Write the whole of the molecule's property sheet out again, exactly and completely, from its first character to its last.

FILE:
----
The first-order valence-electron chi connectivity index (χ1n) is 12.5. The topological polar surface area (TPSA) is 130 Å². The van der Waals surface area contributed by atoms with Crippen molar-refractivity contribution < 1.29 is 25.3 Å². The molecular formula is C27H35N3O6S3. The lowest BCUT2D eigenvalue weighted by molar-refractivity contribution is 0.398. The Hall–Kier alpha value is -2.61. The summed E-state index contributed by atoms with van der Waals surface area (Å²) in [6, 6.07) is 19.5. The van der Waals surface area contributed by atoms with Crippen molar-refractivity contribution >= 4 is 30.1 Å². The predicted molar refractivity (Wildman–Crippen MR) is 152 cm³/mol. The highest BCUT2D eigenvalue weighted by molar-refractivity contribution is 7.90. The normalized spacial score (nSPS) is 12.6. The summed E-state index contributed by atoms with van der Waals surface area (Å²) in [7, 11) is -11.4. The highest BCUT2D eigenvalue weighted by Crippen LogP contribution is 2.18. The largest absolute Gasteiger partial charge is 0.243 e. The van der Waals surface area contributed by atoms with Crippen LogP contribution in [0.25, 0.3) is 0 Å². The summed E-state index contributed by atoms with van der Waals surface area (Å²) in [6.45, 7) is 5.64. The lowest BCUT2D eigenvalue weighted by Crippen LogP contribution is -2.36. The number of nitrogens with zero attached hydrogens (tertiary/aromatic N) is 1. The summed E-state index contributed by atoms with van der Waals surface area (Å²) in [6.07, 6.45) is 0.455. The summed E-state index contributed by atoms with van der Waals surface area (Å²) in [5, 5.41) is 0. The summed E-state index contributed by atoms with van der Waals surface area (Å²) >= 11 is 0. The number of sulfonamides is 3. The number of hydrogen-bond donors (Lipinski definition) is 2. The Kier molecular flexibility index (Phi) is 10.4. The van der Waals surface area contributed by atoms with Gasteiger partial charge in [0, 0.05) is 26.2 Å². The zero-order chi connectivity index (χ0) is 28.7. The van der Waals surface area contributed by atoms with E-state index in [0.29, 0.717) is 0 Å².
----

The first-order valence-electron chi connectivity index (χ1n) is 12.5. The topological polar surface area (TPSA) is 130 Å². The van der Waals surface area contributed by atoms with Crippen molar-refractivity contribution < 1.29 is 25.3 Å². The molecular formula is C27H35N3O6S3. The lowest BCUT2D eigenvalue weighted by molar-refractivity contribution is 0.398. The Hall–Kier alpha value is -2.61. The summed E-state index contributed by atoms with van der Waals surface area (Å²) in [6, 6.07) is 19.5. The van der Waals surface area contributed by atoms with Crippen molar-refractivity contribution >= 4 is 30.1 Å². The predicted molar refractivity (Wildman–Crippen MR) is 152 cm³/mol. The highest BCUT2D eigenvalue weighted by molar-refractivity contribution is 7.90. The normalized spacial score (nSPS) is 12.6. The summed E-state index contributed by atoms with van der Waals surface area (Å²) in [7, 11) is -11.4. The highest BCUT2D eigenvalue weighted by Crippen LogP contribution is 2.18. The largest absolute Gasteiger partial charge is 0.243 e. The van der Waals surface area contributed by atoms with Crippen LogP contribution in [0.25, 0.3) is 0 Å². The summed E-state index contributed by atoms with van der Waals surface area (Å²) in [6.45, 7) is 5.64. The lowest BCUT2D eigenvalue weighted by Crippen LogP contribution is -2.36. The number of nitrogens with zero attached hydrogens (tertiary/aromatic N) is 1. The summed E-state index contributed by atoms with van der Waals surface area (Å²) in [6.07, 6.45) is 0.455. The summed E-state index contributed by atoms with van der Waals surface area (Å²) in [5, 5.41) is 0. The summed E-state index contributed by atoms with van der Waals surface area (Å²) >= 11 is 0. The number of sulfonamides is 3. The number of hydrogen-bond donors (Lipinski definition) is 2. The Kier molecular flexibility index (Phi) is 10.4. The van der Waals surface area contributed by atoms with Gasteiger partial charge in [0, 0.05) is 26.2 Å². The zero-order chi connectivity index (χ0) is 28.7. The van der Waals surface area contributed by atoms with E-state index in [0.29, 0.717) is 0 Å².